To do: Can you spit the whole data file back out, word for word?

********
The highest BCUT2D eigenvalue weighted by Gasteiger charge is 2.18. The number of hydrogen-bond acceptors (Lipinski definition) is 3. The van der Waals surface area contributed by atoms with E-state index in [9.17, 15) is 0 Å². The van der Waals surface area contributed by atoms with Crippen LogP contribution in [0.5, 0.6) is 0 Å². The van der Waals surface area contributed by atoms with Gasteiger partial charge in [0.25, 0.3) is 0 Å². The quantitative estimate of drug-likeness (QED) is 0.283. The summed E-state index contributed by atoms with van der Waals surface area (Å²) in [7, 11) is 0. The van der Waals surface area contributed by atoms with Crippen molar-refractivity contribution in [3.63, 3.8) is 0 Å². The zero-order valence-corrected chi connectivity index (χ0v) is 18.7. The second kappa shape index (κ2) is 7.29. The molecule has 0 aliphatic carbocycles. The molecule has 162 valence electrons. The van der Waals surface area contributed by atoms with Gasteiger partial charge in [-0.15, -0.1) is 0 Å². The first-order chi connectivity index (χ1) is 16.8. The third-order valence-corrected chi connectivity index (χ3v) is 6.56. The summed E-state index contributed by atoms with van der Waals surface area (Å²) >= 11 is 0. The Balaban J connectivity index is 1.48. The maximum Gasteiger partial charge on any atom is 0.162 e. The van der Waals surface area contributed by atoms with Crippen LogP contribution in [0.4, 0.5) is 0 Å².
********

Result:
The highest BCUT2D eigenvalue weighted by Gasteiger charge is 2.18. The number of hydrogen-bond acceptors (Lipinski definition) is 3. The van der Waals surface area contributed by atoms with E-state index in [9.17, 15) is 0 Å². The van der Waals surface area contributed by atoms with Crippen LogP contribution in [0.5, 0.6) is 0 Å². The van der Waals surface area contributed by atoms with Gasteiger partial charge in [0.25, 0.3) is 0 Å². The quantitative estimate of drug-likeness (QED) is 0.283. The summed E-state index contributed by atoms with van der Waals surface area (Å²) in [7, 11) is 0. The van der Waals surface area contributed by atoms with Crippen molar-refractivity contribution in [3.63, 3.8) is 0 Å². The zero-order valence-corrected chi connectivity index (χ0v) is 18.7. The second kappa shape index (κ2) is 7.29. The molecule has 0 aliphatic carbocycles. The molecule has 162 valence electrons. The van der Waals surface area contributed by atoms with Gasteiger partial charge in [-0.15, -0.1) is 0 Å². The first-order chi connectivity index (χ1) is 16.8. The third-order valence-corrected chi connectivity index (χ3v) is 6.56. The summed E-state index contributed by atoms with van der Waals surface area (Å²) >= 11 is 0. The Balaban J connectivity index is 1.48. The maximum Gasteiger partial charge on any atom is 0.162 e. The van der Waals surface area contributed by atoms with Crippen LogP contribution in [0.4, 0.5) is 0 Å².